An Update on the Donna Ockenden Maternity Review in Nottingham – February 2023.

Donna Ockenden met with the board of Nottingham University Hospitals NHS Trust (NUH) on Thursday 2 February 2023, for the first time since the launch of the inquiry in September 2022.

It is reported that Ms Ockenden shared the initial feedback she had been receiving from families in the review so far. Communication is said to be one of the main obstacles families have reported experiencing, even recently, over two years since the Trust was held to be ‘inadequate’. Families have stated they are facing a ‘brick wall’ with the Trust, and are unable to get their concerns heard.

Ms Ockenden states the meeting overall was very positive. Chief executive of NUH, Anthony May, reassured the public and the families concerned that he is not awaiting for the review to conclude before making the necessary improvements, and that all feedback will be actioned immediately.

Ms Ockenden’s review was launched in September 2022, and is expected to take a further 12 months. So far 949 families have been contacted as part of the review. The review was launched following an investigation with Channel 4 in 2020, which found evidence of repeated poor care spanning over a decade, and revealed 46 cases of babies who were left with permanent brain damage, 19 still-births and 15 deaths. The NUH Maternity Unit was rated inadequate by the Care Quality Commission (CQC) at this time, with a further warning notice being issued in March 2022, which highlighted specific concerns over the triage services and increased stillbirths; 19 serious incidents had been reported by maternity staff between March 2021 and February 2022.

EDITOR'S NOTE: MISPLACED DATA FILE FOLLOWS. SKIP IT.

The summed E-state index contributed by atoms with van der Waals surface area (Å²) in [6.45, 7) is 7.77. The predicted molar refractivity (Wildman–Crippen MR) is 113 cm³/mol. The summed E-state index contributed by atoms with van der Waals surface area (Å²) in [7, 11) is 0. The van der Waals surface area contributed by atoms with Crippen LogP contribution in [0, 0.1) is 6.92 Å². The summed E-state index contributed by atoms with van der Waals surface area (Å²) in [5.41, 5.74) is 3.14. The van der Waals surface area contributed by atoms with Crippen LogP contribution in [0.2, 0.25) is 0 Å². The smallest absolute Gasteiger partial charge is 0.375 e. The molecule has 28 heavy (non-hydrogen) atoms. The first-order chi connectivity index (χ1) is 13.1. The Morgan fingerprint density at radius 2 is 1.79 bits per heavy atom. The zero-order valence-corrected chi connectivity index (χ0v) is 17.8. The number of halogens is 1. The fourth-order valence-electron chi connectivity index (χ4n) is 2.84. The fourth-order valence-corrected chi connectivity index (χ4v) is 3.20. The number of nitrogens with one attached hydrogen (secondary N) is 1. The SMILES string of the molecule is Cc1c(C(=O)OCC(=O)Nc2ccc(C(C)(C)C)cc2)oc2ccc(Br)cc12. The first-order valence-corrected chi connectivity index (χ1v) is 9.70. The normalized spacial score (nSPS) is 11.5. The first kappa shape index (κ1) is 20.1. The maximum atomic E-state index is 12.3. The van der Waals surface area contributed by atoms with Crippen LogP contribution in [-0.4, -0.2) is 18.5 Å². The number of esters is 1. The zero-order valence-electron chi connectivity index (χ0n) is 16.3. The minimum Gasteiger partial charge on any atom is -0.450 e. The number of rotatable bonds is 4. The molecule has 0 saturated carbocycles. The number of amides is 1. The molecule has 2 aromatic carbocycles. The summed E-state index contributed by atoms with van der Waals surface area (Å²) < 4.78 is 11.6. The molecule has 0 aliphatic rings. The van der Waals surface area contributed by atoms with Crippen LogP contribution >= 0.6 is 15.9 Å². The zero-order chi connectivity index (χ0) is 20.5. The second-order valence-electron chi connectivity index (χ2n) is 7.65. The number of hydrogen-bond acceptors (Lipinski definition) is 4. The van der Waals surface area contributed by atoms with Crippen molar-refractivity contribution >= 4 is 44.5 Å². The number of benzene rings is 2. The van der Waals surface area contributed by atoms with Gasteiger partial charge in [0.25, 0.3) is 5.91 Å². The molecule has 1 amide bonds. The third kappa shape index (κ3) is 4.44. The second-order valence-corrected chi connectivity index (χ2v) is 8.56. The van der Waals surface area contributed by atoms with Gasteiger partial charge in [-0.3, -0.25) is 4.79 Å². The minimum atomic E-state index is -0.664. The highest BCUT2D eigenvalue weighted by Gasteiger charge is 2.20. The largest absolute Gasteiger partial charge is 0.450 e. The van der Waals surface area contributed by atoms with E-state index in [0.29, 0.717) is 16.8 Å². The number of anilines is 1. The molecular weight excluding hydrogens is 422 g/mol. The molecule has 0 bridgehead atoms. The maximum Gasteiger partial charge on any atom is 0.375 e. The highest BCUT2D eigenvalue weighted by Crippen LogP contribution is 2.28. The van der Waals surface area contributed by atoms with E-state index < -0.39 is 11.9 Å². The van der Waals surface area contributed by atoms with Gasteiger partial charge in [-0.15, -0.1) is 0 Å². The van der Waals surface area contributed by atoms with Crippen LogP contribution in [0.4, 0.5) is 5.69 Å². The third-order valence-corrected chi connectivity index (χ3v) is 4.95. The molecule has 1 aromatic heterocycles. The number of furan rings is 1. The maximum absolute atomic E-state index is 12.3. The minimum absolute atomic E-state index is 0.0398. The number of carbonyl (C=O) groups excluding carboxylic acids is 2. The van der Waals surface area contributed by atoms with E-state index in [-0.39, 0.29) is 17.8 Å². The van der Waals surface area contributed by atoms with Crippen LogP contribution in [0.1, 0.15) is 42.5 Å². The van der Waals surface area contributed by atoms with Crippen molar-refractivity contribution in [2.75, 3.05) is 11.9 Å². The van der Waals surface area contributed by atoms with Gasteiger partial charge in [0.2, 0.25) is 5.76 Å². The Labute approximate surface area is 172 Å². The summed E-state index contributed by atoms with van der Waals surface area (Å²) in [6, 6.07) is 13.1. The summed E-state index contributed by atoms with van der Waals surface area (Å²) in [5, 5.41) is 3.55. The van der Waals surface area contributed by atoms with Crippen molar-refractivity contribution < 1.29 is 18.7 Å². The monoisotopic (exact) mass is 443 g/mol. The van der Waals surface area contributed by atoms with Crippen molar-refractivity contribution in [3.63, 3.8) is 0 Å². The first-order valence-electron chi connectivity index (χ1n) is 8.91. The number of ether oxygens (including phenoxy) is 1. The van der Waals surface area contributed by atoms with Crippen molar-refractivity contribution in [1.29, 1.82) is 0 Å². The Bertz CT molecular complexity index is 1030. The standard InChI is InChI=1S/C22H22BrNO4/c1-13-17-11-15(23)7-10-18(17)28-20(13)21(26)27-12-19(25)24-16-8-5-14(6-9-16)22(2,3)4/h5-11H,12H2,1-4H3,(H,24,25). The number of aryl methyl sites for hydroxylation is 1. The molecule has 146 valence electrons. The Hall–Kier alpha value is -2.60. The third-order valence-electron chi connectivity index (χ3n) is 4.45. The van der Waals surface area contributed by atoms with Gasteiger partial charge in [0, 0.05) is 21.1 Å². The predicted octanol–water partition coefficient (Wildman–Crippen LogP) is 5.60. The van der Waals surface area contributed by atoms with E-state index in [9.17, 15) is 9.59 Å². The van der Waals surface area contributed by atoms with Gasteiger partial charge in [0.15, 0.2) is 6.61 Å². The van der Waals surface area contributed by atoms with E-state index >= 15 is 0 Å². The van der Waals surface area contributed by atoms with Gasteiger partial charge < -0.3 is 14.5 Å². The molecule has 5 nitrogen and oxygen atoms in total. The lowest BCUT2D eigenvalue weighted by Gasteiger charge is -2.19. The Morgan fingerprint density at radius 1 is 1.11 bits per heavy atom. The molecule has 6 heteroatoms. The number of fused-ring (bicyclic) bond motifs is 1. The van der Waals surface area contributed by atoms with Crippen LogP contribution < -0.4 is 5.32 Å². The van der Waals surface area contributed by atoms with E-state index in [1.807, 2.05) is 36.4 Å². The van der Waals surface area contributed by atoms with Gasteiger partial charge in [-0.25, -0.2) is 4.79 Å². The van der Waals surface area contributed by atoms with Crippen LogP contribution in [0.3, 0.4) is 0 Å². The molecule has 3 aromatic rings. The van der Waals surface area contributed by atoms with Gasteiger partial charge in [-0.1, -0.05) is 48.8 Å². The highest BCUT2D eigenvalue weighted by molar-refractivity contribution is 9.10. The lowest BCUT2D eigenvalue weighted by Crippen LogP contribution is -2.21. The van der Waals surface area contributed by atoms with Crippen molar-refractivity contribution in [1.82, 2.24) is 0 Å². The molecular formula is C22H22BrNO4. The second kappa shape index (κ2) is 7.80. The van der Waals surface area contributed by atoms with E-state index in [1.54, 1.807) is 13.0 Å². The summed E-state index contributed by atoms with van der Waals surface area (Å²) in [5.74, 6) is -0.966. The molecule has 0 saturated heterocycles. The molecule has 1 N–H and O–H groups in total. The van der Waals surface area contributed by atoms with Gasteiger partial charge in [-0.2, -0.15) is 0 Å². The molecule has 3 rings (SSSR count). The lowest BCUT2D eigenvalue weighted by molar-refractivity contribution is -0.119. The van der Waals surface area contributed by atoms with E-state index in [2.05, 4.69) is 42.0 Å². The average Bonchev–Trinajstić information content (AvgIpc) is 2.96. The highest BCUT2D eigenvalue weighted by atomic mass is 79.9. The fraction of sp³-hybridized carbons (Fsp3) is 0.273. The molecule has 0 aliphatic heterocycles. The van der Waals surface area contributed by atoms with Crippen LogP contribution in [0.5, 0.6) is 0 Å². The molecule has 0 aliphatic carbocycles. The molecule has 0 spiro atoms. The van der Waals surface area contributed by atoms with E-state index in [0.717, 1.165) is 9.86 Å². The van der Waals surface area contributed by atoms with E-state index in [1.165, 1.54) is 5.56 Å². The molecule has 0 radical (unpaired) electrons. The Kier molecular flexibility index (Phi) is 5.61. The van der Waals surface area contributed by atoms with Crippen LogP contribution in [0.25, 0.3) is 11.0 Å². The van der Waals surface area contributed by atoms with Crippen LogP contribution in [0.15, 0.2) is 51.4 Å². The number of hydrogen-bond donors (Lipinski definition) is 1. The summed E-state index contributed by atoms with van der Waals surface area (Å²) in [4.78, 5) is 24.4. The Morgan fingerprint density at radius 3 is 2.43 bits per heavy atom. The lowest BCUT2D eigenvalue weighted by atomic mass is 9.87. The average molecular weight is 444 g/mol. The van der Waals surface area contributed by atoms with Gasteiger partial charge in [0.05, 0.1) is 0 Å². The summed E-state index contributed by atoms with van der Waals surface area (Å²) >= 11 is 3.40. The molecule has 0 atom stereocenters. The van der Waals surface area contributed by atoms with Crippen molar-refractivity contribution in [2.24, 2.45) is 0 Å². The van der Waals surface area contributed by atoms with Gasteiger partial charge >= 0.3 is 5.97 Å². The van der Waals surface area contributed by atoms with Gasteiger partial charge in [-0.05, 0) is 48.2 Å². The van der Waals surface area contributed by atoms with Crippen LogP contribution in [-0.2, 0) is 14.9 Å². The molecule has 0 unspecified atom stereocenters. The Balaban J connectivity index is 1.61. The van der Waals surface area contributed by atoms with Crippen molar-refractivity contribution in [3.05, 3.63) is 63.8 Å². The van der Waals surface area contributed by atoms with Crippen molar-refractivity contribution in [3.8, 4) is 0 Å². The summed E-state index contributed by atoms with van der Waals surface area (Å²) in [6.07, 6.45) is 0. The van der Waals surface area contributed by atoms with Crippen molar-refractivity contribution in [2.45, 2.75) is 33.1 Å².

The Independent reports that in December 2021 a clinical negligence case was settled by Jack and Sarah Hawkins over the loss of their daughter, Harriet, who was born still-born at the maternity unit, for a total of £2.8 million. The main issues identified in an independent report relating to this case echo what was discussed at Thursdays meeting, with identified factors including inadequate processes to support communication of clinical information as well as issues of poor safety culture and a lack of governance in reporting serious clinical incidents.

Ms Ockenden previously led an inquiry into the maternity scandal at Shrewsbury and Telford NHS Trust, and as a result of this Lanyon Bowdler has supported hundreds of families who have been affected by poor maternity care. If you or your family have been affected in this way, please speak to a member of our specialist team.

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